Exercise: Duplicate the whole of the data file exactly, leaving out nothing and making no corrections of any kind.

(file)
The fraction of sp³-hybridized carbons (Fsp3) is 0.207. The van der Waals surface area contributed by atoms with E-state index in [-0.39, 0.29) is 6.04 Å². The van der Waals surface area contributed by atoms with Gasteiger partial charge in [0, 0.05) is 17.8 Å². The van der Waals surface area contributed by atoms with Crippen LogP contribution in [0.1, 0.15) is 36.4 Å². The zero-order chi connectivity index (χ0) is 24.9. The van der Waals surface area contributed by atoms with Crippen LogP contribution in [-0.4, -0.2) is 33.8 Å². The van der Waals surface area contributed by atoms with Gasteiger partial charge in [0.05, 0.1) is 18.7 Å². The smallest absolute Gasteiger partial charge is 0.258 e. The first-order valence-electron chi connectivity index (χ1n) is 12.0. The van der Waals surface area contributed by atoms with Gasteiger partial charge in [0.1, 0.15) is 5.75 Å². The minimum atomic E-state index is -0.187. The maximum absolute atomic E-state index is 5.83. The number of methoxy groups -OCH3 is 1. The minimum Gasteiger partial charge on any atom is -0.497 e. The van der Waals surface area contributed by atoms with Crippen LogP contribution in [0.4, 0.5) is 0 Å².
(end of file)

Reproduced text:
The fraction of sp³-hybridized carbons (Fsp3) is 0.207. The van der Waals surface area contributed by atoms with E-state index in [-0.39, 0.29) is 6.04 Å². The van der Waals surface area contributed by atoms with Gasteiger partial charge in [0, 0.05) is 17.8 Å². The van der Waals surface area contributed by atoms with Crippen LogP contribution in [0.1, 0.15) is 36.4 Å². The zero-order chi connectivity index (χ0) is 24.9. The van der Waals surface area contributed by atoms with Crippen LogP contribution in [-0.4, -0.2) is 33.8 Å². The van der Waals surface area contributed by atoms with Gasteiger partial charge in [0.05, 0.1) is 18.7 Å². The smallest absolute Gasteiger partial charge is 0.258 e. The first-order valence-electron chi connectivity index (χ1n) is 12.0. The van der Waals surface area contributed by atoms with Gasteiger partial charge in [0.1, 0.15) is 5.75 Å². The minimum atomic E-state index is -0.187. The maximum absolute atomic E-state index is 5.83. The number of methoxy groups -OCH3 is 1. The minimum Gasteiger partial charge on any atom is -0.497 e. The van der Waals surface area contributed by atoms with Crippen LogP contribution in [0.4, 0.5) is 0 Å².